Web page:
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Posted on 04-26-2017

Training Tips Thursday: Kids And Pets

**The advice in this blog is not intended to replace training with a professional. All comments and opinions are that of Aleta McHardy, who is NOT a professional trainer**

Seeing it From Your Pet’s Point of View

We’ve all seen the videos and pictures that circulate social media depicting kids laying on or riding dogs, picking up cats, taking their pet’s toys and so on. Every time I see a video or photo like that I can’t help audibly groan. While the captions typically convey how cute the behavior is or how sweet the dog is, the photograph tells a different story.

Most pets don’t like to be hugged, picked up, or sometimes even petted by small children. Often times pets are actually trying to avoid the situation, but because the animal doesn’t move away, it is misinterpreted as acceptance. Wide darting eyes, lowered head, or looking away are clear signs that they’re not enjoying the experience.

If your dog is showing you signs of avoidance and you ignore them, they will escalate to a bite in order to get their message across. A stiff tail or body, hard stare from the eyes, and a tight-lipped mouth are giant red flags telling you to back off! If your pet is a cat, it will have dilated pupils, pinned ears, or could even hiss to try and communicate their discomfort. Ignoring the small signs of anxiety or distress in your pet’s behavior, will ultimately lead them to take matters into their own hands.

Take My Word For it, I Was THAT Kid

It may seem hard to believe, but I was bitten by A LOT of dogs as a child. It wasn’t because I was around bad dogs; I just wasn’t supervised and would get into their personal space inappropriately. I was bitten in the face by a neighbor’s black lab when I was 5 years old. In this situation, I had gone over to the dog and hugged his face because I felt bad for him. Fortunately, there was no lasting damage to ME, however, the dog was euthanized because of it.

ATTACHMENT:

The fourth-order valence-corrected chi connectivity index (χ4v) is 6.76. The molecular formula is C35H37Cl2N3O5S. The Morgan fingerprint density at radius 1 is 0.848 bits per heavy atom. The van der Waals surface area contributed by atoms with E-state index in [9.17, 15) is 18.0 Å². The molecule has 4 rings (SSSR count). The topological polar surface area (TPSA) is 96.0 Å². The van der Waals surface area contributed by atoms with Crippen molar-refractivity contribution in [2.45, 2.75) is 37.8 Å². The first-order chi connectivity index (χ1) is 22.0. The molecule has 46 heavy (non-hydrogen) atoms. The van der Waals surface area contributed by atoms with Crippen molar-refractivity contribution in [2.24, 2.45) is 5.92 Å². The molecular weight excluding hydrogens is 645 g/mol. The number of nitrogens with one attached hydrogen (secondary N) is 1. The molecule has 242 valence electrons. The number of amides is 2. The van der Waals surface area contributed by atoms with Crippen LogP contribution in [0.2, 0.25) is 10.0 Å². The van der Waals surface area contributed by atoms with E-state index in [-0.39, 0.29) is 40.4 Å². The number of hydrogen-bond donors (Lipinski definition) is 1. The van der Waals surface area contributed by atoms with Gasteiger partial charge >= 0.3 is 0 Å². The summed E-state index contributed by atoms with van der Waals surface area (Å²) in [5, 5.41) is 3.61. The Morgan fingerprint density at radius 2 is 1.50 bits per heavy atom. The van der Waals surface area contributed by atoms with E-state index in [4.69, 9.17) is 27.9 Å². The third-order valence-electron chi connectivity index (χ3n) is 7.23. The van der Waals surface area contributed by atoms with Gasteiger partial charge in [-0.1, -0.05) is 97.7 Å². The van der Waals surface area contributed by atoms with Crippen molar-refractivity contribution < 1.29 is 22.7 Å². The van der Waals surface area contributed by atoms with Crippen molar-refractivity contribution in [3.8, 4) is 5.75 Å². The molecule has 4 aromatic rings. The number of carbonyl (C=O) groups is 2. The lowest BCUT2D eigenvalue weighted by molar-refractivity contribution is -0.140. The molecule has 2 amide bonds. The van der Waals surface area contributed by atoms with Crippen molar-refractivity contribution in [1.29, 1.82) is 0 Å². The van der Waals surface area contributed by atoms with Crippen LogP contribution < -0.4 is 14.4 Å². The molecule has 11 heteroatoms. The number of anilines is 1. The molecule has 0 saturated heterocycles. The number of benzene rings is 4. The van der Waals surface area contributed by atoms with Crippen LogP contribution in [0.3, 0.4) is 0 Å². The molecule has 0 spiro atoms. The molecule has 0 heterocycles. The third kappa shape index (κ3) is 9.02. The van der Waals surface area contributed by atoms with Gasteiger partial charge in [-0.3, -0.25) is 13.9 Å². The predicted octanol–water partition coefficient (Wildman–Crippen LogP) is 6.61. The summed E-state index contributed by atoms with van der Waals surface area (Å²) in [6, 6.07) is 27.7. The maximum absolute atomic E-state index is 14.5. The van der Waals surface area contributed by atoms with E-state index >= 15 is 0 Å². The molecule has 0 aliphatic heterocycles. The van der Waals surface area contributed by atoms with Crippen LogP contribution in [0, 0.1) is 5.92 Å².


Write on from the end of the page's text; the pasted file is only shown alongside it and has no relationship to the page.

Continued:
In another example, a friend’s schnauzer had just had puppies and I wanted to hold one of them. You can probably guess what happened next. These situations could have been avoided if I had been properly educated about how to interact with dogs. Every time a dog bit me, I wasn’t being supervised while around them.

Fortunately, I have been able to learn from my childhood mistakes and take the time to educate myself on how to appropriately interact with a variety of animals. I can now say that I’ve never been seriously injured by an animal while on the job at Sugar House Veterinary Hospital.

What Interactions Are Appropriate?

Obviously it is wonderful for children to have pets, whether it is a guinea pig or a dog. That doesn’t mean our pets should tolerate rough handling. It is important for the adults to be in charge of the primary care of pets and allow children to learn by example and guidance. Learn how to recognize if your pet is becoming uncomfortable with your child’s attention. It is the parent’s job to recognize and prevent a problem. Unfortunately family pets, not necessarily strange animals, cause most animal bites.

Here’s The Deal

Injuries to kids are commonly from dog bites, but any animal with teeth has the capacity to bite. When it comes down to it, allowing children to interact inappropriately with pets is a lose-lose situation. Kids have been maimed and killed by dogs that were likely showing clear signs that something was wrong. If you are experiencing issues with your children interacting with your pets, please seek professional help. Here is more information from our website about preventing dog attacks, and also check out the ASPCA’s information on Cat Aggression

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